The Star of Bethlehem


In the past, the feast of the Three Kings or the Magi was celebrated every 6th of January. There are varying opinions among biblical scholars regarding their number. These were “wise men came the East” according to biblical accounts (Mt. 2:1). They saw the star at its rising and have come to do him homage and offered him gifts of gold, frankincense, and myrrh.

Being wise they could have rationalized or entertained some thoughts about the nature of the star’s movement or position as to the exactness of its direction. But they simply abided with it, and followed wherever it led them.

Their faithful submission to the star’s guidance paid off with the greatest discovery of all time, the Holy Child born in the manger, Jesus, Savior of all mankind. Undoubtedly, the star was God’s guiding sign, and likewise, our submission to him will lead us to great discoveries he stored for us, light up the dark paths of our life’s travails.

Like the wise men, we, too, are longing for Jesus, but sometimes, we get distracted by our own self-made star when think of ourselves as stars, too, driven by pride over our -accomplishments.

The big difference between Magi and us is that they were able to share their treasures while we hold on to our titles, possessions, and positions, making it hard for us to stoop down in humility.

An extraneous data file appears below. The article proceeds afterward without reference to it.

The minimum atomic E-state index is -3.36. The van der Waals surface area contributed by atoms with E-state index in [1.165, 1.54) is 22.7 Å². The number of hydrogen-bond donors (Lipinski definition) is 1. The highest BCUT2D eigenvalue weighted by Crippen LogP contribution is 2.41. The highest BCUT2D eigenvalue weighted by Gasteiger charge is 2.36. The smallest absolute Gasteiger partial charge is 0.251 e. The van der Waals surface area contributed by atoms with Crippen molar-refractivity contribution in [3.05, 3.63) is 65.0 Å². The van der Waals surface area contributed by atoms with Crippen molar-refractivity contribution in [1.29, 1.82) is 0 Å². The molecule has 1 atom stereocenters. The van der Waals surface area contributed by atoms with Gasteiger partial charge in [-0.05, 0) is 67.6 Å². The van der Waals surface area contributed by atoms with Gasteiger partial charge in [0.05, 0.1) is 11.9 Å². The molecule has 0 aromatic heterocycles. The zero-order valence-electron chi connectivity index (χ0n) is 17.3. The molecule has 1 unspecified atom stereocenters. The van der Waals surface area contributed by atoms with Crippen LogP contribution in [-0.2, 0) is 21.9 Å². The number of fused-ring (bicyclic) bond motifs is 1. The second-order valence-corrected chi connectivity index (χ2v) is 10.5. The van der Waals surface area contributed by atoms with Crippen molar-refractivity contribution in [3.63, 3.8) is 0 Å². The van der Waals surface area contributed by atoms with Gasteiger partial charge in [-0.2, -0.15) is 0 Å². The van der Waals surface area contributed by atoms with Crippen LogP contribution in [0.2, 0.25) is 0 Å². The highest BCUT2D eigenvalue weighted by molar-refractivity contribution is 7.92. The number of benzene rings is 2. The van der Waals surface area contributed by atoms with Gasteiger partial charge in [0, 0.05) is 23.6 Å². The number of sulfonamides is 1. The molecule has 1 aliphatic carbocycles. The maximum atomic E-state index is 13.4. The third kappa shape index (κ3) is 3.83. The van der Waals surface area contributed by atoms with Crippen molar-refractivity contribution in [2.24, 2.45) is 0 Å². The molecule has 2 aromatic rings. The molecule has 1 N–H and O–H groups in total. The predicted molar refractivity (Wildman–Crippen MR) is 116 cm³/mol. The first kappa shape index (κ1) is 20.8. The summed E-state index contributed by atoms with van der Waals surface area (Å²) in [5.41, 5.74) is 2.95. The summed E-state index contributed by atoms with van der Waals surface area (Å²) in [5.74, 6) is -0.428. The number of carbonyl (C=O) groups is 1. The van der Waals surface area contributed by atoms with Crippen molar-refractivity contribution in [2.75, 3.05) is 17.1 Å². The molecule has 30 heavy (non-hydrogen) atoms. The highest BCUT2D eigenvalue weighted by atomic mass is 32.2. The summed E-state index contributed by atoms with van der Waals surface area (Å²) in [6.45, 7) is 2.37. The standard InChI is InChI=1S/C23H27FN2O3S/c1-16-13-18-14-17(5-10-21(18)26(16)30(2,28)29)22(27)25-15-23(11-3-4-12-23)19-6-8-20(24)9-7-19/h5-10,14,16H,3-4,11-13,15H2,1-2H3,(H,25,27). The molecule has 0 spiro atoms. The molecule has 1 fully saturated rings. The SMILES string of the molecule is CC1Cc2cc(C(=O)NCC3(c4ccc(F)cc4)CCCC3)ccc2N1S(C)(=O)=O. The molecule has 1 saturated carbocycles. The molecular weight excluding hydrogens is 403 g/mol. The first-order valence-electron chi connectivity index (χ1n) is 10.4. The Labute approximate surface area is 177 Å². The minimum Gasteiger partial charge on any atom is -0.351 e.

Our sense of spiritual value is sometimes tarnished by our self-conceitedness that we can no longer recognize Jesus, the real Superstar, in the person of the needy and the weak around us.

Since the Messiah was the driving force and starting point of the Magi’s search, they found him. Many of us end up following a wrong star with wrong direction because we started from a wrong point in the first place – ourselves.

Begin the day with God and with love, and we’ll attain our desired goals for he is the Way, the Truth, and the Life. With God in our heart, we can appreciate the heat of the sun for it dries our grain and clothes; we’ll love the rain for it waters our plants and parched lands; we’ll endure sadness since it opens our soul to the mercy of God.

With God in our heart, we will be generous with praise and stingy with criticism. Isn’t it that the birds of the air, the animals of the land, the fish of the sea, and nature itself have their own song of praise for their Creator? Can’t we humans, created with wisdom, not sing the same music to our God?

Traditional navigators still use the stars’ formation as compass. We look for solutions to our problems, we seek the truth and encouragement when we’re down. Trusting the guidance of the Star of Bethlehem, God that is, we’ll find the right direction in life.

On the flip side, someone said that life is hard, but God provides; life is unpredictable, but God guides. Life is unfair, but God cares; life is always a challenge, but God sustains.

Being humble is better than being wise, because God doesn’t need a proud mouth that speaks much, but a kind heart that listens.

Let’s give not because we have much, but because we know exactly how we felt to have nothing. Great faith is when you don’t get what you want, but still say, “Thank you, Lord.” Amen on that folks!

St. Faustina wrote Jesus’ words: “Be at peace, my daughter, it is through such misery that I want to show the power of my mercy.”

Happy Three Kings!